Brussels Sprouts, Anyone?

What is it about “Brussels Sprouts,” the name of the vegetable with small cabbage-like buds along a stalk, that seems to confuse many people when they try to spell it?

Most people leave off the final “s” of the first word and pronounce the words as if that letter isn’t part of the name of the city in which (many people believe) this cabbage was first cultivated.

Others—for instance, the vendors at the farmers’ market we attended last weekend—find their own way to spell it. Of the 15 or so vendors selling this vegetable at the market, only two spelled the name correctly. (See the photo above.)

Most vendors, adhering to the common mistake, simply eliminated the final “s” in “Brussels.”

One farmer, not going along with that spelling at all, decided to add an extra “l” and cut the final “s” in “Brussels,”change the name of the vegetable to an adjective, and call his produce a tree. Eliminating the final “s” in “sprouts” is considered a correct spelling of the name, but maintaining it is preferred.

Taking a wild guess at how to spell this name, a daring farmer eliminated an “s” from the middle of “Brussels,”dropped the final “s” in the word, and for some unknown reason doubled the “l.”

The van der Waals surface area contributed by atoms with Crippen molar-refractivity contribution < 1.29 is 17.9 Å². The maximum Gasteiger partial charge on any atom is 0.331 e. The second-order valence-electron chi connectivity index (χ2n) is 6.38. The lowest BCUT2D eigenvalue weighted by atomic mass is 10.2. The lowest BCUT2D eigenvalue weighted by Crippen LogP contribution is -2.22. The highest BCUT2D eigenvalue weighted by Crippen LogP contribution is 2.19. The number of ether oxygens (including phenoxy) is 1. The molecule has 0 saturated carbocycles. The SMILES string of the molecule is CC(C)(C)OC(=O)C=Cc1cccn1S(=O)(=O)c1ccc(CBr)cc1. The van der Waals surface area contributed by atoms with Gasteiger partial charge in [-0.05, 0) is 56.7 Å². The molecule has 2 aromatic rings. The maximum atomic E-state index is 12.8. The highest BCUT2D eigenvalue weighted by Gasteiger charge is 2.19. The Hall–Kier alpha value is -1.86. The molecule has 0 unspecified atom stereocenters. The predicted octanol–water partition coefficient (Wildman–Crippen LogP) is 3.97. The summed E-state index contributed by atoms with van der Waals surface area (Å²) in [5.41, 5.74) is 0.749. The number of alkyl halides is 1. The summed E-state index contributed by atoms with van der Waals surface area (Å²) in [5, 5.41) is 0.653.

Another farmer—perhaps the worst speller at the farmers’ market or maybe the most independent thinker there—decided to go his own way, and chose to spell the name as one word, while also eliminating the final “s” on “sprouts.

It’s one thing if I, as a consumer and potential customer, were to misspell the name of this vegetable. But a farmer selling Brussels sprouts on the public square, or even a supermarket selling it along side other vegetables, should know how to spell the name of this product.

A fundamental of every business should be correctly spelling what it sells. After all, you wouldn’t want your wireless carrier to announce its sells cel phones, rather than cell phones, or your car dealer to call his product an audo, instead of an auto. If they did, many potential customers would point a disapproving finger at the companies’ grammar, question whether their products also suffer serious mistakes and, of more consequence, decide to buy from somewhere else.

Spelling makes a difference. Last weekend, we chose to buy our Brussels sprouts from one of the two farmers who paid attention not only to growing a good crop and presenting it well, but also to knowing how the name is spelled.

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